A lawsuit was filed on Friday in the United States District Court for the Northern District of Ohio on behalf of nationwide and Ohio-only classes of consumers who purchased three models of Maytag Centennial washing machines whose ENERGY STAR status was later revoked.
The plaintiffs allege that Whirlpool and Home Depot are in violation of Ohio’s Consumer Sales Practices Act, Ohio’s Deceptive Trade Practices Act, unjust enrichment under Ohio law, Ohio common law fraud, and breach of contract because they paid more up front for an energy efficient appliance which turned out not to be energy efficient. The complaint is available here.
In November 2009, Adam Savett purchased a Maytag Centennial washing machine from a Home Depot retail store in Ohio. The machine he chose bore the now-familiar ENERGY STAR label, which is issued under a program jointly administered by the Environmental Protection Agency and the Department of Energy. While ENERGY STAR-qualified washing machines typically demand higher retail prices than standard models, consumers are projected to come out ahead due to the long-term operating savings that result from the more efficient use of both water and energy.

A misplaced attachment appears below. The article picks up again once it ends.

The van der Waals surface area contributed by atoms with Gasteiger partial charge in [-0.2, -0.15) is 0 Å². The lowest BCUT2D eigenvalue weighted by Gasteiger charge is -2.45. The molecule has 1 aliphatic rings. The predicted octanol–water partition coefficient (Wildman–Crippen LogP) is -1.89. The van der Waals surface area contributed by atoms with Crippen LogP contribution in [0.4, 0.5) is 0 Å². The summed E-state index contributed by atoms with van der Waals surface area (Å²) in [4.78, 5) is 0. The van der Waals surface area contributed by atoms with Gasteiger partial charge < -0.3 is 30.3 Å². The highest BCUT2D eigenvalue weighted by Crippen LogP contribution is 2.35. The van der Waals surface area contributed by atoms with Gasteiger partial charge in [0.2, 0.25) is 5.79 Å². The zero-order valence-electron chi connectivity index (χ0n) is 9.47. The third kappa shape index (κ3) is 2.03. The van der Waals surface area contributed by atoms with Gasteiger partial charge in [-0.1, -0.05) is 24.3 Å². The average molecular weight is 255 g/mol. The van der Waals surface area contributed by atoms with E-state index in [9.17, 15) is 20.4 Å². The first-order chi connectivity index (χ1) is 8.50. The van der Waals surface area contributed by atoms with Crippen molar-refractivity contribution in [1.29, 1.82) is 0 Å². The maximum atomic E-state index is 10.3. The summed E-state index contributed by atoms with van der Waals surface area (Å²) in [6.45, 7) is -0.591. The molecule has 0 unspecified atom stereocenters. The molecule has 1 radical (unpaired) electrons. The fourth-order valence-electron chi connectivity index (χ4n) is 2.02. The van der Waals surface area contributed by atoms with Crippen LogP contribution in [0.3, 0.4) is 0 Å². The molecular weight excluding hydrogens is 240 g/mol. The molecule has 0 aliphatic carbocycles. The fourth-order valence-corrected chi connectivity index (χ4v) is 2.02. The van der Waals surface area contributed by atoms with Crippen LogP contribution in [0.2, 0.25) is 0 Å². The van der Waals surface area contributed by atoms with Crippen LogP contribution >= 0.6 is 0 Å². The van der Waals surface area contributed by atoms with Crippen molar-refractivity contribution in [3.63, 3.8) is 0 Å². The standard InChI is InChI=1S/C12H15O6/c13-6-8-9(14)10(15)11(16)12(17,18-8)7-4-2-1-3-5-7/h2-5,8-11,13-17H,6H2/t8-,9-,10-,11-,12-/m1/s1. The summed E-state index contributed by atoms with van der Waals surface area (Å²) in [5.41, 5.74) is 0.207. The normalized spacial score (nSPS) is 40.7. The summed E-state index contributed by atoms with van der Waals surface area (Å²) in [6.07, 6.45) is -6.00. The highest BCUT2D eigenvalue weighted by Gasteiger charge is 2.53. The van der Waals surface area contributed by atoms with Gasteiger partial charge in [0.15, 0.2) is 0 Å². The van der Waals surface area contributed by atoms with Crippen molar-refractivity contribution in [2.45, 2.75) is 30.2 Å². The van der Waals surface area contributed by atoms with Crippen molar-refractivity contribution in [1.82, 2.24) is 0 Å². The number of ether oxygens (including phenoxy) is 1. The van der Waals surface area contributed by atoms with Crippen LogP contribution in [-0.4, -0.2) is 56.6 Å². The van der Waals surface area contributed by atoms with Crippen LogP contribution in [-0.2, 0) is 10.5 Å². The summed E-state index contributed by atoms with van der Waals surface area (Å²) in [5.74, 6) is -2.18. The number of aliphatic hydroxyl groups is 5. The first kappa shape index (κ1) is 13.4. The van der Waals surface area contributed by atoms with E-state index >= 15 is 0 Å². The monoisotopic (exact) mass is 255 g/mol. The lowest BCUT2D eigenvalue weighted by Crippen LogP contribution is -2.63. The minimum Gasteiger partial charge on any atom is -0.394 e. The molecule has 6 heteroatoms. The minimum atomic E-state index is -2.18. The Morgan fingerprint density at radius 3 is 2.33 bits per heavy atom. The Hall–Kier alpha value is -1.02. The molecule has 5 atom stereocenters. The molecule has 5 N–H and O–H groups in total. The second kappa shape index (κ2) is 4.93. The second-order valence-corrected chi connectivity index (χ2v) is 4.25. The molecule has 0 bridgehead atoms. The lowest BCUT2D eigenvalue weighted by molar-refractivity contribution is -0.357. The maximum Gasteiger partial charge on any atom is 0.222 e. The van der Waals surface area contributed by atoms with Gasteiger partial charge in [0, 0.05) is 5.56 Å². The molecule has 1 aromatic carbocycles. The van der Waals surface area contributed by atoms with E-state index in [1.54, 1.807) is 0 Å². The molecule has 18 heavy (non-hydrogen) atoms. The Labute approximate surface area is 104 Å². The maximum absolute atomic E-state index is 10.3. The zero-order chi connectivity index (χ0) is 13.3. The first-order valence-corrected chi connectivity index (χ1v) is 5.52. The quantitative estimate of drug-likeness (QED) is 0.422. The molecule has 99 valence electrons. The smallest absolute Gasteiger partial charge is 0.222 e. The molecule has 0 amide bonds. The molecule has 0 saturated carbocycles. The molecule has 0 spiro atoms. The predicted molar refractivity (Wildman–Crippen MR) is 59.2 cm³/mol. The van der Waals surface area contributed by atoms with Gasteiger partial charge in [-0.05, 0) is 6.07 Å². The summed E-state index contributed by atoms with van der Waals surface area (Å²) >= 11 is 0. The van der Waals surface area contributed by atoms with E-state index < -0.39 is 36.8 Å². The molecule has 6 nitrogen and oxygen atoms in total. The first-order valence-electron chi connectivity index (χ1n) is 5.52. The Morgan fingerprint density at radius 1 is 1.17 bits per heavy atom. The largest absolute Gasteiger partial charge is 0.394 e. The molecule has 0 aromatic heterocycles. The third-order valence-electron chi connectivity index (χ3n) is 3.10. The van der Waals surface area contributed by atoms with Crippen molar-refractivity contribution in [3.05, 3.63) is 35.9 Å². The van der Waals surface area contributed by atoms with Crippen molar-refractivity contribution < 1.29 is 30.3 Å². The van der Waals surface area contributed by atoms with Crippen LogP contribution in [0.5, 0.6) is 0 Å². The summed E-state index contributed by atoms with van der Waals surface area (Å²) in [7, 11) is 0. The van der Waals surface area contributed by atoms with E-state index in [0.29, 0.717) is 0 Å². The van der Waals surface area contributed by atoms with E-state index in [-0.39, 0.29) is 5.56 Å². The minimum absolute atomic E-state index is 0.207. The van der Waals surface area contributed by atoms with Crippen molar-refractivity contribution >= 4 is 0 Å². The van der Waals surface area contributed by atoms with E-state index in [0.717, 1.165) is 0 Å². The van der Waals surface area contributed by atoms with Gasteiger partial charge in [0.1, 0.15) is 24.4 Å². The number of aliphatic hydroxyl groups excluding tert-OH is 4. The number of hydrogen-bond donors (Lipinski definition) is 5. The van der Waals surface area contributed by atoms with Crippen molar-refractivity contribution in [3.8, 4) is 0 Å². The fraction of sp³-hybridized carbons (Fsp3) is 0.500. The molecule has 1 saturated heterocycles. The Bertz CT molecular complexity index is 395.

However, less than 10 months after Savett purchased his machine, an independent laboratory completed a DOE efficiency test of that model, revealing that the unit did not meet ENERGY STAR standards. In order to qualify for the ENERGY STAR label, the Maytag machine would have had to have been at least 37% more energy efficient than the minimum energy efficiency standards mandated by law.
Now, Whirlpool Corporation, which acquired Maytag in 2006 and continues to sell appliances under the Maytag name, and Home Depot, are facing a nationwide class action lawsuit for fraud.
Many green legal prognosticators, including me, anticipated that a suit of this type would be forthcoming. The increased interest in green and energy efficiency has also led to a rise in "greenwashing"–making claims of environmental friendliness or energy efficiency simply for marketing purposes. This suit echoes the allegations in Henry Gifford’s ill-fated lawsuit against the United States Green Building Council that their buildings were not as energy efficient as promised.
It remains to be seen whether actual fraud, which requires the intent to deceive, was committed in this case. Nonetheless, it is significant that this type of suit has been filed.
More analysis to come….